- Mapping and Analyzing Connectivity on Agricultural Lands;
- Examining Current and Future Connectivity Demand for Precision Agriculture;
- Encouraging Adoption of Precision Agriculture and Availability of High-Quality Jobs on Connected Farms; and
- Accelerating Broadband Deployment on Unserved Agricultural Lands.
Nominations for membership to the Task Force or its working groups should be submitted to the FCC no later than September 20, 2023.
In July 2023, wireless and broadband provider Vistabeam acquired Airbits, which served the towns of Estes Park and Pole Hill, which are in Colorado’s Front Range area. Vistabeam also established a digital empowerment Center in Yuma, Colorado. The move into Colorado’s Front Range area is a sign that fixed wireless access (FWA) technology is maturing. The acquisition includes 25 towers. Vistabeam’s footprint is 40,000 square miles and covers more than 100 towns in Colorado, Kansas, Nebraska, and Wyoming. Vistabeam’s first move into the Front Range area was September 2022, when it acquired Front Range Internet. The company is also working with Microsoft to offer digital skills programming and other online learning resources. A dedicated digital navigator is available to help eligible residents enroll in the Affordable Connectivity Program (ACP) and other digital equity initiatives.
Stories From Abroad
Telecommunications executives are looking at booming broadband use largely driven by video. Streaming video is one of – if not the main reason – for the explosion in data use across networks in the past 10 years, and platforms like Netflix are some of the main culprits. That amount of streaming across the globe is leading to big infrastructure costs for internet and mobile broadband providers, at a time when customers are used to large or unlimited downloads at a low price and are unwilling to pay much more. In 2022, 16 telecommunications officials in Europe signed a joint statement calling for tech companies such as Google, Meta and Microsoft to pay their fair share, stating that European telecoms companies spend €50bn (£44.5bn) annually on building and maintaining full-fibre broadband and 5G networks. As the European Commission began considering whether to force the streamers to pay, European and British telecommunications companies stepped up their lobbying at the annual Mobile World Congress in February. “Without the telcos, without the network, there is no Netflix, there is no Google,” said Michaël Trabbia, chief technology and innovation officer for France’s Orange. Netflix’s co-CEO Greg Peters answered that it would amount to a tax on the streamers, and would lead to a reduction in content. He argued that it would amount to charging twice for the same infrastructure – once to the streamers and once to the customers who use it. Meta, meanwhile, labelled the proposal “nonsense”, saying there was no credible evidence of an investment gap in networks.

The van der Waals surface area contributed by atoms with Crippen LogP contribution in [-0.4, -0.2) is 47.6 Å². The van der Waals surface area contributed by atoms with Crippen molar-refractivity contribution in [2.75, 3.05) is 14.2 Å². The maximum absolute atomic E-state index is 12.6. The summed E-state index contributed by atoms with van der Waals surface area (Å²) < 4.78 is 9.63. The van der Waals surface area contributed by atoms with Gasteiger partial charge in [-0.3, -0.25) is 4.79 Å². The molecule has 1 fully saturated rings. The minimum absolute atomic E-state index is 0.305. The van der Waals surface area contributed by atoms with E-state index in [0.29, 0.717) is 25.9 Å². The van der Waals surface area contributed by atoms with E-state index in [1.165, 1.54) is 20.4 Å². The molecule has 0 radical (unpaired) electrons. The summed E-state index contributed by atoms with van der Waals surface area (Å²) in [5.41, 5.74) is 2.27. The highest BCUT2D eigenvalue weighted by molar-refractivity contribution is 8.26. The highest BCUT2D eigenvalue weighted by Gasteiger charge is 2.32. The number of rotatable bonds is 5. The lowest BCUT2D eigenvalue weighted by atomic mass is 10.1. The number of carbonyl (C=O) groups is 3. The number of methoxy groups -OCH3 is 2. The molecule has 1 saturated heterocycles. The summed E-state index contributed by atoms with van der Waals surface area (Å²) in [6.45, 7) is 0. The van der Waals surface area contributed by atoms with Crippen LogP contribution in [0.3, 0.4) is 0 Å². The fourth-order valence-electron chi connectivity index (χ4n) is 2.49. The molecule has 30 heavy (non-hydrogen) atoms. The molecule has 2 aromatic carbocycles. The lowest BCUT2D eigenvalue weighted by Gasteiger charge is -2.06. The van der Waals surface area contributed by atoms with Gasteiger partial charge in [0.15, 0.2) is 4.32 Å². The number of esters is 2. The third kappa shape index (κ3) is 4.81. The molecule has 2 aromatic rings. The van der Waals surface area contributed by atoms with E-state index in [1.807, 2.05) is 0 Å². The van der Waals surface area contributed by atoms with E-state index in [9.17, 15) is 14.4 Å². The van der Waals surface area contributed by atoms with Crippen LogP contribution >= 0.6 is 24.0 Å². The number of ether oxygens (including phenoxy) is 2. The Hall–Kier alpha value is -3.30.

Benton (www.benton.org) provides the only free, reliable, and non-partisan daily digest that curates and distributes news related to universal broadband, while connecting communications, democracy, and public interest issues. Posted Monday through Friday, this service provides updates on important industry developments, policy issues, and other related news events. While the summaries are factually accurate, their sometimes informal tone may not always represent the tone of the original articles. Headlines are compiled by Kevin Taglang (headlines AT benton DOT org), Grace Tepper (grace AT benton DOT org), and David L. Clay II (dclay AT benton DOT org) — we welcome your comments.